Nat Reynolds, former Head of School, teacher, mentor, has died


BP Photo by Leona Fallas

LITERATURE: Mr. Reynolds, a lover of great literature and the arts, hosted poetry seminars for students and faculty during his time at Shalhevet.

Mr. Nathan Reynolds, who founded Shalhevet’s General Studies department, recruited the first student body and years later left retirement on three separate occasions to fill different positions including Interim Head of School, died in his sleep on June 24 at his home in Ojai. He was 86.

He joined with school founder Dr. Jerry Friedman to open the school in 1993, coming out of retirement because he was intrigued with the idea of a school built on moral development. When the school moved into the old campus at San Vicente and Fairfax, he came up with the idea of turning part of it into a theater, and the Wildfire Theater Lab was born.

He then returned as General Studies principal for three years in 1997 and again in 2003, staying for a year-and-a-half when the position became vacant suddenly once again.

He returned for the last time in 2010, to be interim head of school while officials were looking for a permanent new head of school after the departure of Rabbi Elchanan Weinbach — which turned out to be Rabbi Segal — but soon left after being seriously injured in a traffic accident while commuting to Shalhevet from Ojai.

“He loved Shalhevet,” said his widow, Ms. Laura Loebe Reynolds, in an interview with the Boiling Point. “He knew the school well, and he always wanted to help Jerry Friedman. He and Jerry started the school together so they went back quite a few years, and every time Shalhevet was in between directors, he was called because he knew the school so well, and he would just never say no to them. He just loved Shalhevet.”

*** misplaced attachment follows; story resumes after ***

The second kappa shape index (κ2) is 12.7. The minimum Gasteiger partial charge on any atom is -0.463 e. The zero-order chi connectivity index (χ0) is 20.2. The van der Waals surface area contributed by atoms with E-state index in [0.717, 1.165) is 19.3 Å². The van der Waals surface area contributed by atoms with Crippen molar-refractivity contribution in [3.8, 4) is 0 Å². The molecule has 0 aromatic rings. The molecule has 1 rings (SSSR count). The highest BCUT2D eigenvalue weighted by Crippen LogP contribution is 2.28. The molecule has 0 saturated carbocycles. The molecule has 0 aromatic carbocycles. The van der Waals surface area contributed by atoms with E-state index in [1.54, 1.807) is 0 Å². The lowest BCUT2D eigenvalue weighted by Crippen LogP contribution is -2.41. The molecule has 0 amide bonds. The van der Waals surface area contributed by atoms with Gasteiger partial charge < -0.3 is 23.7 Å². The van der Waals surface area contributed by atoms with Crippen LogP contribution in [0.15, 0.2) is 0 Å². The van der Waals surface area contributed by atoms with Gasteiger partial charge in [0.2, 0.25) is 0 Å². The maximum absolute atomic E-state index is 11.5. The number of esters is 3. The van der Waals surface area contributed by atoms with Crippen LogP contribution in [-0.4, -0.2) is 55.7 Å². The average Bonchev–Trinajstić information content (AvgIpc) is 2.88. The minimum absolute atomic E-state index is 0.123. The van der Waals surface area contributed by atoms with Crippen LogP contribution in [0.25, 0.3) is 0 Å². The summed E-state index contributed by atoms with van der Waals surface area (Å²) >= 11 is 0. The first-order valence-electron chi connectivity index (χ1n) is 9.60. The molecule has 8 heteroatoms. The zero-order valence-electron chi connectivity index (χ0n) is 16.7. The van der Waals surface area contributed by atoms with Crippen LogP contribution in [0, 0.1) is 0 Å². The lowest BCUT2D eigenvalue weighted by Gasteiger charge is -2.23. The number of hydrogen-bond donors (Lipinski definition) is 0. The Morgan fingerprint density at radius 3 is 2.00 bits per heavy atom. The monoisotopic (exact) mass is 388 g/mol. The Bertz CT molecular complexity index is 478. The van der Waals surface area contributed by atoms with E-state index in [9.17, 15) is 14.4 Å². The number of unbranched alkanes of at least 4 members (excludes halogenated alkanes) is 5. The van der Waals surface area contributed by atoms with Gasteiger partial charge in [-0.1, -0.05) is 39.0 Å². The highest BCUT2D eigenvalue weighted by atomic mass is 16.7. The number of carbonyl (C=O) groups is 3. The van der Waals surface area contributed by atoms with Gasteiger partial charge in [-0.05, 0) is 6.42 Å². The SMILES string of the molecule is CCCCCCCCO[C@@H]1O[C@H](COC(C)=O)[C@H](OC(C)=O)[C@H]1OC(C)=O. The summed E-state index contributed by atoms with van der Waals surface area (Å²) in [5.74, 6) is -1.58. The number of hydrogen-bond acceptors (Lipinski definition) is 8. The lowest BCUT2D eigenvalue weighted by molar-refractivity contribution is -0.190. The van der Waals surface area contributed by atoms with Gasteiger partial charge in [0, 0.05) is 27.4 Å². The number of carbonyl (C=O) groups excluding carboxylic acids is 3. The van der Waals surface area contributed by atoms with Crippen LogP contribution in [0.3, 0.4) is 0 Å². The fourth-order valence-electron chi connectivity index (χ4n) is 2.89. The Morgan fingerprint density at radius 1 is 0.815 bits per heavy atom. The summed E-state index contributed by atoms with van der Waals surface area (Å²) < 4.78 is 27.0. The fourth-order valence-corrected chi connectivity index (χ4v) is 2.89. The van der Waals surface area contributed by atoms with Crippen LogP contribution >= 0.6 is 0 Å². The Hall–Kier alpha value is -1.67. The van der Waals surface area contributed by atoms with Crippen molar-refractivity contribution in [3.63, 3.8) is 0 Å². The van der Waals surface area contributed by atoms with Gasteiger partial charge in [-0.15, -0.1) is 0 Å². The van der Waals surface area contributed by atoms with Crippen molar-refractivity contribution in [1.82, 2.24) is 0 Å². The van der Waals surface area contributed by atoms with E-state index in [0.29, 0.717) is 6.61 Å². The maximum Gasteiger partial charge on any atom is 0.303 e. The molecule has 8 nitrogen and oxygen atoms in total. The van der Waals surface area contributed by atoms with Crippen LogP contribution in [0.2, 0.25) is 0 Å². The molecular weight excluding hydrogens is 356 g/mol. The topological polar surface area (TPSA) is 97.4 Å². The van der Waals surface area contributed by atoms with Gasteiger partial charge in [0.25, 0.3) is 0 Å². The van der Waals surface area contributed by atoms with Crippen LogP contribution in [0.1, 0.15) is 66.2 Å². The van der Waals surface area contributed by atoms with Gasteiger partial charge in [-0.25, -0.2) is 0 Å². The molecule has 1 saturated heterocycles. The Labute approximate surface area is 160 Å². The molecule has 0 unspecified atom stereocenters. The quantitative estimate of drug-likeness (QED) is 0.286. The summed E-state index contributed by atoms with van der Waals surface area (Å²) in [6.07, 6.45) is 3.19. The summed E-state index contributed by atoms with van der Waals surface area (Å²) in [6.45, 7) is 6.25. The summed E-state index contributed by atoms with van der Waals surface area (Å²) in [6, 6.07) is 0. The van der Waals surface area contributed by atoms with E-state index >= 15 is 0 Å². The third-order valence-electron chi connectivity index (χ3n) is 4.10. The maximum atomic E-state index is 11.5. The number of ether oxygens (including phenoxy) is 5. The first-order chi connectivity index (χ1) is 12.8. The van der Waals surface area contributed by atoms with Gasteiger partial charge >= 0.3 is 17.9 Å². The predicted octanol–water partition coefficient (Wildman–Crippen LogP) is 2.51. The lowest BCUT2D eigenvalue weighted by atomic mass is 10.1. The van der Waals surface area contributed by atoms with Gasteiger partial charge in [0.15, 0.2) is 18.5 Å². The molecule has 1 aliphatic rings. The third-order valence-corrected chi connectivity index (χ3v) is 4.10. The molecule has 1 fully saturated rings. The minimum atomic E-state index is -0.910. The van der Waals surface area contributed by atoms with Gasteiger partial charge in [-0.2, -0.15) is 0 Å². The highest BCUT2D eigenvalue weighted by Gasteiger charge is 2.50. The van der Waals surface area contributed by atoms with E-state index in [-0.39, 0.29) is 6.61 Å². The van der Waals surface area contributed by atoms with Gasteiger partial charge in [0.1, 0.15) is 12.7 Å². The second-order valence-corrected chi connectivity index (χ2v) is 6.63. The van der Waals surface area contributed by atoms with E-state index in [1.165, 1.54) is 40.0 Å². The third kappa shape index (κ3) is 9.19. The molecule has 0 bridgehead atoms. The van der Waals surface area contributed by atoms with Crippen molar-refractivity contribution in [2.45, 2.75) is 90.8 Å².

At a memorial service held Sept. 8 on the middle school campus of Harvard-Westlake School in Bel Air — formerly the location of the Westlake School for Girls, where Mr. Reynolds was head of school for many years — he was described as inspiring, kind and adventurous. Other than working in education, Mr. Reynolds biked across the country, built a house on a foundation of tires and quoted poetry on the fly.

According to transcripts of the service, all of the speakers said he was among the most memorable teachers of their lives.

Representing Shalhevet was alumnus Ilan Graff, class of 2001.

“Every experience I had with him… and the common theme and so much of what we have heard here today, is that everything he did, he taught,” said Mr. Graff, addressing several hundred people in the school’s theater. “Not only how to experience and enjoy and draw meaning, but how to live a meaningful life…

“He taught by being who he was. He taught me engagement by being engaged, he taught me compassion by being compassionate, he taught me humility by being, well, mostly humble,” — the audience chuckled — “and by gently mocking me every time I did not live up to his example.”

According to Ms. Emily Chase, Shalhevet’s drama teacher, the Wildfire Theatre Lab was Mr. Reynolds’ idea. In the old building, he showed her a room filled with old hospital equipment and said they could build a theater there. The two designed it together and Mr. Reynolds even acted in one of their productions, Stage Door, playing the father of another character.

Every experience I had with him… and the common theme and so much of what we have heard here today, is that everything he did, he taught. Not only how to experience and enjoy and draw meaning, but how to live a meaningful life.

— lan Graff, Shalhevet Class of 2001

Ms. Chase said he was a great mentor to her.

“I learned a lot from him, watching him in meetings with parents and teachers, and how kind he was and how graciously he listened to people,” Ms. Chase said in an interview.